“After a hectic courtship, I finally got Puck to the altar in Paris, 1949.” Screenshot from Misadventures of a Fly Fisherman.
Another German opened fire from above Hemingway’s position, and he was hit with a single round. He dropped to the ground and tried to hide in a ditch as two more bullets ripped through his right arm and shoulder; grenade fragments peppered his side. He called out in German, surrendered, and immediately told them his cover story while they attended to his wounds. A German surgeon later threatened to amputate his arm, but he refused because, he reasoned, it was his casting arm.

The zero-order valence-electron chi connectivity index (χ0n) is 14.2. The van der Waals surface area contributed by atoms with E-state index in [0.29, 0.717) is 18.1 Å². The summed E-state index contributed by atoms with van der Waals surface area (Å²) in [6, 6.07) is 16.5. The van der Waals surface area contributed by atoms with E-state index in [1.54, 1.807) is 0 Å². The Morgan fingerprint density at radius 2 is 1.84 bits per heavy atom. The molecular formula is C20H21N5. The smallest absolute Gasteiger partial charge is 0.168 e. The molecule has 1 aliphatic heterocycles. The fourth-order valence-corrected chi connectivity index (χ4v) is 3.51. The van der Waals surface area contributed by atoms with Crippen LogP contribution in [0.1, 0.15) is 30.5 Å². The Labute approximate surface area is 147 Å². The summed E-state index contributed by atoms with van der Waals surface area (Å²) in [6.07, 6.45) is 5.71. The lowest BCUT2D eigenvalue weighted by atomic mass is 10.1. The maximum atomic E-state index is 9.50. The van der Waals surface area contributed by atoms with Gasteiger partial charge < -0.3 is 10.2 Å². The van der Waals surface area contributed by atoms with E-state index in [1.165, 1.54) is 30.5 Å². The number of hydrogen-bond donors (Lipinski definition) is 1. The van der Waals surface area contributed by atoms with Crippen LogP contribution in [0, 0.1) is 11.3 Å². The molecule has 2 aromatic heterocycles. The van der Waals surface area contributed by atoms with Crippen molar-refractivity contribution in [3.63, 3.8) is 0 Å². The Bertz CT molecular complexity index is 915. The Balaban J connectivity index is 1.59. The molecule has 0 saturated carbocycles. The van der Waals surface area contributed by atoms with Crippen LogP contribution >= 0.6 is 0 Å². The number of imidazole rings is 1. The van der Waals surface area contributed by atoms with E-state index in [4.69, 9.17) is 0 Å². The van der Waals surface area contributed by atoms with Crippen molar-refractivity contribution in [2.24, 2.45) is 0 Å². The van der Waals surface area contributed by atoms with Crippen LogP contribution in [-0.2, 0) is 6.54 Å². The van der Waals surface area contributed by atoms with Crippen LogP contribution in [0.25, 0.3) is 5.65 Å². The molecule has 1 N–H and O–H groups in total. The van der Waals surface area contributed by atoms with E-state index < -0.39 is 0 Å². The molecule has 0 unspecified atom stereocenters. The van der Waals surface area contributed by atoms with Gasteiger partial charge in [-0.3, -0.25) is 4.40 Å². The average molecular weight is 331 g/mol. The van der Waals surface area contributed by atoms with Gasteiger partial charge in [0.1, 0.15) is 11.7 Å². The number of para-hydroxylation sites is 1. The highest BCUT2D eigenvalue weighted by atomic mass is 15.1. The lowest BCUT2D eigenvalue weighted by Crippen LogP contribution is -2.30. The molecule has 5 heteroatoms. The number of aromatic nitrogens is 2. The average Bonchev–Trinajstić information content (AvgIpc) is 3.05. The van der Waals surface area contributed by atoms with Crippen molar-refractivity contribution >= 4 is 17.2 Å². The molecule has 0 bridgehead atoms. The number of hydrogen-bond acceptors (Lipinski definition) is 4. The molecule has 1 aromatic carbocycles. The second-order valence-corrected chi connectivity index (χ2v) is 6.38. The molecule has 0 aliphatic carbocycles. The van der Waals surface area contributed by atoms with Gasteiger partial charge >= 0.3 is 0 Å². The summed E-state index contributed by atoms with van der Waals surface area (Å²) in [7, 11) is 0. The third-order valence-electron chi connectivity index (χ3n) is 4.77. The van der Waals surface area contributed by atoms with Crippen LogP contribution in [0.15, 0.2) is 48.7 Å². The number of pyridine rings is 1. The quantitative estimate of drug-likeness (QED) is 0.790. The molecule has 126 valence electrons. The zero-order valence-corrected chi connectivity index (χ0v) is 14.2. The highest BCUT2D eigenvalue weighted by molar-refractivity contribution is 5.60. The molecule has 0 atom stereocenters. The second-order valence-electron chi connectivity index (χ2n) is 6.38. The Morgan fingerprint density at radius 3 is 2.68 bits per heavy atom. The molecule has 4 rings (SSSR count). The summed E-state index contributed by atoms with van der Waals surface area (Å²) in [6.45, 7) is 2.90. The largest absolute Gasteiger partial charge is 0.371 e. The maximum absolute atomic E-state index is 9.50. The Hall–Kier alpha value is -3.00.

Hemingway and Greene boarded the Luft Bandit en route for a German hospital prisoner of war (POW) camp. German civilians called their passenger train the Luft Bandit because it stopped often in tunnels and dense forests to escape American planes.
While in the POW camp, the commandos prepared for their escape. On March 29, 1945, US Army tank divisions broke 50 miles behind enemy lines to free US officers held in POW camps. Their intelligence, however, anticipated only 300 soldiers were being held in these camps — instead, the number averaged close to 3,000. Hemingway hitched a ride on one of these tanks as they rolled through an area the Germans used for army maneuvers and artillery practice.
“Preparing to net the catch on England’s Itchen River.” Screenshot from Misadventures of a Fly Fisherman.